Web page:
Broad Street Associates v. Stephen Levine

Related posts: Apartment Amenity and Move In Fee Class Action Investigation, Equity Residential Hit With Class Action Lawsuit 

According to this decision, it is unlawful for residential landlords to charge application fees in Massachusetts.  Application fees are just one of the illegal fees that are often imposed on tenants such as up front  “move in fees,” “amenity fees,” or “pet fees.” 

Legal Issues:

1. Is charging pet rent legal in Massachusetts?

2. Is charging an up-front pet deposit or pet fee at the beginning of the tenancy legal in Massachusetts?

3. Can a Massachusetts landlord legally charge an application fee?

COMMONWEALTH OF MASSACHUSETTS NORTHEAST HOUSING COURT

BROAD STREET ASSOCIATES v. STEPHEN LEVINE

No. 12-SP-2041

DECISION AND ORDER

On July 1, 2010, the tenant paid the landlord a $45 application fee, and on July 7, 2010, paid a $1,000 security deposit and $1,000 first month’s rent. Thereafter, the tenant paid $1,000 monthly rents and $50 per month “pet fees under three successive Leases and two successive Pet Agreements. Disputes arose between the parties, chiefly about roof leaks and related housing defects and conditions of disrepair.  The tenant withheld his rent and stopped paying the pet fees. The landlord responded by bringing this summary process case for nonpayment of rent.

1. The landlord complied with the. bank deposit and receipt requirements of the Security Deposit Law, Gen.L. c.186 §15B(2) (b) , (c) , and (3) (a), with respect to the $1,000 security deposit.

2. The landlord did not comply with the five-percent interest requirement of the Security Deposit Law, Gen.L. c.186 §15B(3){b). The tenant is entitled to payment of or credit for the $103.21 interest accrued on the security deposit.

3.  The landlord violated the excess payments requirement of the Security Deposit Law, Gen.L. c.186 §15B(1) (b) , by requiring the tenant (then a prospective tenant) to pay the $45 application fee. The tenant is entitled to return of or credit for the $45 application fee.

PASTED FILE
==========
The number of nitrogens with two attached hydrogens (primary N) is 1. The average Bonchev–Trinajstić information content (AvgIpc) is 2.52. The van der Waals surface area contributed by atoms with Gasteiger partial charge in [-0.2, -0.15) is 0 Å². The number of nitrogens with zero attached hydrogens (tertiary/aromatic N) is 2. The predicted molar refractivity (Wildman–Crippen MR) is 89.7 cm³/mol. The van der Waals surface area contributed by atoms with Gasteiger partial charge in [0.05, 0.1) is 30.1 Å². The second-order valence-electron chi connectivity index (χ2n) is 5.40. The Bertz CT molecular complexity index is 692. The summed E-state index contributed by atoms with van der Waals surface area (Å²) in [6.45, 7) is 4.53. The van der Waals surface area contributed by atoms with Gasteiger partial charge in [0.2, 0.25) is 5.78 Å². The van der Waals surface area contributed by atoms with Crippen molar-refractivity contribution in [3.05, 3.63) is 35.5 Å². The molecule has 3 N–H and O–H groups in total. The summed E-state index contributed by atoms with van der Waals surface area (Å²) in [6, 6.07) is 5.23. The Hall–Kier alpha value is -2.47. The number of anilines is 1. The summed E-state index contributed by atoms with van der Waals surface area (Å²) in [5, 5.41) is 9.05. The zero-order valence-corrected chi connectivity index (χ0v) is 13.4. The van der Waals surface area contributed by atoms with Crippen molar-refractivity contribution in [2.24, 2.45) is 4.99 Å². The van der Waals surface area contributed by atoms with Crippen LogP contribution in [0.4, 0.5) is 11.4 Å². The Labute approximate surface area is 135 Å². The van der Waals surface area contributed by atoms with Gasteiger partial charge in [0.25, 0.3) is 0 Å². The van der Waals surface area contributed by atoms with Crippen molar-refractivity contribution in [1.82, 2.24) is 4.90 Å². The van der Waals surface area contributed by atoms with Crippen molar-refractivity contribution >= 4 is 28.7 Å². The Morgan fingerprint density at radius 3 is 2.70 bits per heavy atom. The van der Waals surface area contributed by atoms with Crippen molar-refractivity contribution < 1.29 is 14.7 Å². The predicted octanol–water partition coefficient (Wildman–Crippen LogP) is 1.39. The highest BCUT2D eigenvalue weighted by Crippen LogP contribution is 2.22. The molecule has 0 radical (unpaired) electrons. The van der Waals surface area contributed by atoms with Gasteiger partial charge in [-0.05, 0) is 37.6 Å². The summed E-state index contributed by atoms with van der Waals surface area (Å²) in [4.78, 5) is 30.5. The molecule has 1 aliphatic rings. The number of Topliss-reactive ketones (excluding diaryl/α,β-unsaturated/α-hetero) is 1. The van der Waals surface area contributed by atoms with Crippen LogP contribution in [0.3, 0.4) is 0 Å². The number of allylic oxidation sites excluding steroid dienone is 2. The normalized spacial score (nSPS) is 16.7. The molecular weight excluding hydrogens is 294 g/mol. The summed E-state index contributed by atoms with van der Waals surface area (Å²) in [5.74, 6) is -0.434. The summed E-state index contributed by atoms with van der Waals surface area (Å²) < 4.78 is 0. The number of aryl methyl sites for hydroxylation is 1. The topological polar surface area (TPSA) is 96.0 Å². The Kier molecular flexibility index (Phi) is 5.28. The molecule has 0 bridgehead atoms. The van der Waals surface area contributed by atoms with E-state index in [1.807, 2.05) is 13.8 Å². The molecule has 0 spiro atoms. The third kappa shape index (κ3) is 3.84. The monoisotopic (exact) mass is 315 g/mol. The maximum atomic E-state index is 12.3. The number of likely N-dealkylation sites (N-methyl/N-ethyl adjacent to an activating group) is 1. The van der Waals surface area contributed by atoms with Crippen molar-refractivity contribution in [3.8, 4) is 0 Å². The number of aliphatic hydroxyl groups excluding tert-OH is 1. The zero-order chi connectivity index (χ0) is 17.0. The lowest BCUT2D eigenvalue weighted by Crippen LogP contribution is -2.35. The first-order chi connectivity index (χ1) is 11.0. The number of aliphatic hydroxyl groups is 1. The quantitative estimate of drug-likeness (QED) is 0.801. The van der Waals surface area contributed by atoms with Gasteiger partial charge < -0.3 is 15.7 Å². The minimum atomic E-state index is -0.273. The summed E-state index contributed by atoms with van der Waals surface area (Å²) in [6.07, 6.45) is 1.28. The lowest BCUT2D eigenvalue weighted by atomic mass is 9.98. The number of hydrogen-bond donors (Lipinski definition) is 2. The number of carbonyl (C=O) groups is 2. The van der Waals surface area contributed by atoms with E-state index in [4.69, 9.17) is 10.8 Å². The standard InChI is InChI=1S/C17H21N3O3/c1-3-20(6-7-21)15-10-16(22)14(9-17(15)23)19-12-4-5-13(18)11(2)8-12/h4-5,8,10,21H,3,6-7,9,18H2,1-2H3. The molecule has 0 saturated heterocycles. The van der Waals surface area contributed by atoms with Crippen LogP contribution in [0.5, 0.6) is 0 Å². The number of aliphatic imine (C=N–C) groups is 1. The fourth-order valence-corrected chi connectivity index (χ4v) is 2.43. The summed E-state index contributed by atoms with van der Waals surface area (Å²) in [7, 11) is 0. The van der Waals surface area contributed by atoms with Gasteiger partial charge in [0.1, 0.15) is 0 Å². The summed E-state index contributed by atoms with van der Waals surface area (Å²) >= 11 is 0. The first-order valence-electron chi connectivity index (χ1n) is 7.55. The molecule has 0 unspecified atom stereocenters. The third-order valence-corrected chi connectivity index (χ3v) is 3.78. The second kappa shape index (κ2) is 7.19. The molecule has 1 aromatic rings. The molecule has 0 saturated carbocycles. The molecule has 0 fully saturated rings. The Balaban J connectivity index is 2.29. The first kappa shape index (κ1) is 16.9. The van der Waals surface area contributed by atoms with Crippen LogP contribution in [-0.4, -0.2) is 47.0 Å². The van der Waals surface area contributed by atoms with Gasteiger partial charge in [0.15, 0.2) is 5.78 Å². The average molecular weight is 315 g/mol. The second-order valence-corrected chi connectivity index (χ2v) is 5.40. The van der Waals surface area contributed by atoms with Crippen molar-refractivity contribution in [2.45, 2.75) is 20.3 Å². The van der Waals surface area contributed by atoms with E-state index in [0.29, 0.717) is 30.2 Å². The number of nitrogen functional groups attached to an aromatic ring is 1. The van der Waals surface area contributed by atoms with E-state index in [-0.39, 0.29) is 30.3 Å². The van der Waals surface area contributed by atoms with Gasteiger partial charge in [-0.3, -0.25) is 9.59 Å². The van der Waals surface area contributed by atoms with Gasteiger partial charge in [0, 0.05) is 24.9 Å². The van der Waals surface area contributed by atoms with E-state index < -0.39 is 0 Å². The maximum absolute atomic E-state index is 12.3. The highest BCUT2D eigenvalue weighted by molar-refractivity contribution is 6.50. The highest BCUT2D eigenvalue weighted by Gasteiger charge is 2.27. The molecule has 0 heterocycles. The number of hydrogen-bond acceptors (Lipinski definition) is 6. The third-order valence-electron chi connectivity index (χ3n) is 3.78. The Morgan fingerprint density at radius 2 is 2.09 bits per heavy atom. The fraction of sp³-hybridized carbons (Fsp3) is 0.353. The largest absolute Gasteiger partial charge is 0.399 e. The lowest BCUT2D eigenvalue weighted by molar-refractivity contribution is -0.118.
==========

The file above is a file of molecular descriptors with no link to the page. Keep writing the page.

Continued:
4. The landlord also violated the excess payments requirements of the Security Deposit Law, Gen.L. c.186 §15B(1)(b) and (d), by requiring the tenant to pay the $50 per month pet fees. The tenant is entitled to return of or credit for $500 for the ten monthly pet fees that he paid from August 1, 2010, through May 31, 2011.  To be sure, the amounts charged are recurring fees and are not “up-front deposits of the sort found actionable under the Security Deposit Law, Gen.L. c.186 §15B (1) (b) and (d) , in several reported cases. See, Hermida v. Archstone, 826 F.Supp.2d 380, 2011 WL 5925529 (D.Mass. 2011) ($475 “amenity use fee” for pool, gym, outdoor grill); Dolben v. Friedman. 2008 Mass.App.Div. 1, 2008 WL 81549 (N.Dst, 2008) ($35. “application [or move-in] fee”); Carter v. Seto, 2005 Mass.App.Div. 62, 2005 WL 1383337 (N.Dst. 2005) ($150 fee for garage door -opener) . But the Security Deposit Law, Gen.L. c,186 §15B(1) (b) and (d) , makes no distinction between up-front deposits and recurring fees, and the law plainly prohibits requiring a tenant to pay “any amount” in excess of (i) first month’s rent, (ii) last month’s rent, (iii) security deposit, and (iv) cost for key and lock. If there is a pet (or even if there is not), a landlord may require that a residential tenant pay for insurance, Gardner v. Simpson Financing- Ltd. Partnership, 2012 WL 1109104 (D.Mass. March 30, 2012) (liability insurance) ; Peterson v. Silva, 428 Mass. 751, 704 N.E.2d 1163 (1999) (fire insurance). A landlord may also require that a tenant pay a security deposit, as did the landlord in this case. Here, the tenant paid a security deposit in the $1,000 maximum allowable amount at the inception of his tenancy on July 7, 2010. The landlord does not characterize, or attempt to justify, the non-refundable $50 monthly recurring “pet fees” at issue in this case as “additional rent.” Nor does he offer any economic or other explanation or justification for the fees. The tenant argues that the landlord’s imposition of the $50 monthly recurring and nonrefundable “pet fees” is simply an unfair and deceptive device that is intended to circumvent the statutory limits placed on the amounts and types of payments that a landlord may charge under the Security Deposit Law, Gen.L. c.186 §15B(1) (b) and (d) . I agree. See, Hermida v, Archstone, 826 F.Supp.2d 380, 2011 WL 5925529 (D.Mass. 2011), where the landlord’s imposition of a $475 “amenity use fee” for pool, gym, and outdoor grill, although it did not exceed any of the four statutory categories of allowable charges, did not fit within any of them, and therefore violated the Security Deposit Law Gen.L. c.186 §15B (1) (b) , and the Consumer Protection Law, Gen.L. C.93A §2, and the Attorney General’s Regulation promulgated thereunder, 940 C.M.R. §3.17(4) . See also, Commonwealth v. Chatham Development Co. , 49 Mass.App, 525, 731 N.E.2d89 (2000), where the imposition of a $25 fee for a constable notice to quit in violation of the Security Deposit Law, Gen.L. c.186 §15B(1) (c) [and §15B(6) (c) ] was both an unfair and a deceptive practice in violation of Chapter 93A.